Tri-trophic defenses as a central pivot of low-emission, pest-suppressive farming systems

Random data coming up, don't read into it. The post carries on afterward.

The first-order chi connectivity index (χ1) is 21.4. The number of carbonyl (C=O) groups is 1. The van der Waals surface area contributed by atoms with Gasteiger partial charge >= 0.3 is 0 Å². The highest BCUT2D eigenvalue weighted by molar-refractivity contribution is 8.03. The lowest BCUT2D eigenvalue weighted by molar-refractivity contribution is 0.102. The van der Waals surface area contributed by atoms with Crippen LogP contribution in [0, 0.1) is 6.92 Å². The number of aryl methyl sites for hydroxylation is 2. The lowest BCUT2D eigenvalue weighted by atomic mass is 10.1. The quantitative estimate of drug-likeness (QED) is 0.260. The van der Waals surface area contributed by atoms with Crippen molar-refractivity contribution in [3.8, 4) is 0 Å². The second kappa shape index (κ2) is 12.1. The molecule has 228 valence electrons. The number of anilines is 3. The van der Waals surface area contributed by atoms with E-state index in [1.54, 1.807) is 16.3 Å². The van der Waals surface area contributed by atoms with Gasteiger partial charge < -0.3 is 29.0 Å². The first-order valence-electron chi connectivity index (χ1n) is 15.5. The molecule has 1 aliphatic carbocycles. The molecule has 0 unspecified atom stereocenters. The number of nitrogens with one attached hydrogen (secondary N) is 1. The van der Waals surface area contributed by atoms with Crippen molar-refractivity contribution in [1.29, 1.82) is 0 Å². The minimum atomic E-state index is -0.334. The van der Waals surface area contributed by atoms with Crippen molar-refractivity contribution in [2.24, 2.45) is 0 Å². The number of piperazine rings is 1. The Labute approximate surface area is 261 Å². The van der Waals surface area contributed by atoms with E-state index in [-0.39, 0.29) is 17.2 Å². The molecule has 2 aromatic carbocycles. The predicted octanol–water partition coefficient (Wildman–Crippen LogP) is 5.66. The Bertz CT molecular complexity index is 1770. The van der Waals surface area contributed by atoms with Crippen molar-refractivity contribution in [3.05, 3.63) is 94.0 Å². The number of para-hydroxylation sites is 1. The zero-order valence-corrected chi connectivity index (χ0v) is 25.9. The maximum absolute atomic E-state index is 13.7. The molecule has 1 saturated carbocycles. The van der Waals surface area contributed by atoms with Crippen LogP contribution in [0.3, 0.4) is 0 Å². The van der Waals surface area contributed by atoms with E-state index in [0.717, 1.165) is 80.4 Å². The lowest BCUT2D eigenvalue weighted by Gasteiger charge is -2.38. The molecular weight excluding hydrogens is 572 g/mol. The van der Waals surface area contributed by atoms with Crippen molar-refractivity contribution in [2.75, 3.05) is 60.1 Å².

The ongoing COVID-19 pandemic has spotlighted the intricate connections between human and planetary health. Given that pesticide-centered crop protection degrades ecological resilience and (in-)directly harms human health, the adoption of ecologically sound, biodiversity-driven alternatives is imperative. In this Synthesis paper, we illuminate how ecological forces can be manipulated to bolster ‘tritrophic defenses’ against crop pests, pathogens, and weeds. Three distinct, yet mutually compatible approaches (habitat-mediated, breeding-dependent, and epigenetic tactics) can be deployed at different organizational levels, that is, from an individual seed to entire farming landscapes. Biodiversity can be harnessed for crop protection through ecological infrastructures, diversification tactics, and reconstituted soil health. Crop diversification is ideally guided by interorganismal interplay and plant–soil feedbacks, entailing resistant cultivars, rotation schemes, or multicrop arrangements. Rewarding opportunities also exist to prime plants for enhanced immunity or indirect defenses. As tritrophic defenses spawn multiple societal cobenefits, they could become core features of healthy, climate-resilient, and low-carbon food systems.